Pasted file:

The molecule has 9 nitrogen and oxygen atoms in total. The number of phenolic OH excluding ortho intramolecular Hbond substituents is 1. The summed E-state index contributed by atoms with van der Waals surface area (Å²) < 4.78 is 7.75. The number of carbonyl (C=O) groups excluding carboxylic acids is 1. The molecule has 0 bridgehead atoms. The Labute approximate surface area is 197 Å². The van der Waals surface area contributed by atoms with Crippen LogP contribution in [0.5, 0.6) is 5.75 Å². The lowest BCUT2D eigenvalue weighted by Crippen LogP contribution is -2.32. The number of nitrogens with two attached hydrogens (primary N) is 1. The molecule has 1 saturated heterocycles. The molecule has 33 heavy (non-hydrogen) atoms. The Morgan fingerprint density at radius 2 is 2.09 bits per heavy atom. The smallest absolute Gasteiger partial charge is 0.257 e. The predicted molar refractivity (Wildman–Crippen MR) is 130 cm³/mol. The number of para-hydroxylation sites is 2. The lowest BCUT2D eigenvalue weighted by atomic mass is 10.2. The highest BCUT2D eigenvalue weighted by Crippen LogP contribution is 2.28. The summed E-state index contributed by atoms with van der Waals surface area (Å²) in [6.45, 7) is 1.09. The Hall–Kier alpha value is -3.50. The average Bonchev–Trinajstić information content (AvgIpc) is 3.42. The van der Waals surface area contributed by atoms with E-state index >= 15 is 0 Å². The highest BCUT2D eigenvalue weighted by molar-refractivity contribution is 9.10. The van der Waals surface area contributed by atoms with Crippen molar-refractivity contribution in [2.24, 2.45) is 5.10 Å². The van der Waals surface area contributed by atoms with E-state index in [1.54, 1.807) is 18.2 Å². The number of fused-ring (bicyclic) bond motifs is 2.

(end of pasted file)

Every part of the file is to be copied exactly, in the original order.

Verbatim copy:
The molecule has 9 nitrogen and oxygen atoms in total. The number of phenolic OH excluding ortho intramolecular Hbond substituents is 1. The summed E-state index contributed by atoms with van der Waals surface area (Å²) < 4.78 is 7.75. The number of carbonyl (C=O) groups excluding carboxylic acids is 1. The molecule has 0 bridgehead atoms. The Labute approximate surface area is 197 Å². The van der Waals surface area contributed by atoms with Crippen LogP contribution in [0.5, 0.6) is 5.75 Å². The lowest BCUT2D eigenvalue weighted by Crippen LogP contribution is -2.32. The number of nitrogens with two attached hydrogens (primary N) is 1. The molecule has 1 saturated heterocycles. The molecule has 33 heavy (non-hydrogen) atoms. The Morgan fingerprint density at radius 2 is 2.09 bits per heavy atom. The smallest absolute Gasteiger partial charge is 0.257 e. The predicted molar refractivity (Wildman–Crippen MR) is 130 cm³/mol. The number of para-hydroxylation sites is 2. The lowest BCUT2D eigenvalue weighted by atomic mass is 10.2. The highest BCUT2D eigenvalue weighted by Crippen LogP contribution is 2.28. The summed E-state index contributed by atoms with van der Waals surface area (Å²) in [6.45, 7) is 1.09. The Hall–Kier alpha value is -3.50. The average Bonchev–Trinajstić information content (AvgIpc) is 3.42. The van der Waals surface area contributed by atoms with E-state index >= 15 is 0 Å². The highest BCUT2D eigenvalue weighted by molar-refractivity contribution is 9.10. The van der Waals surface area contributed by atoms with Crippen molar-refractivity contribution in [2.24, 2.45) is 5.10 Å². The van der Waals surface area contributed by atoms with E-state index in [1.54, 1.807) is 18.2 Å². The number of fused-ring (bicyclic) bond motifs is 2.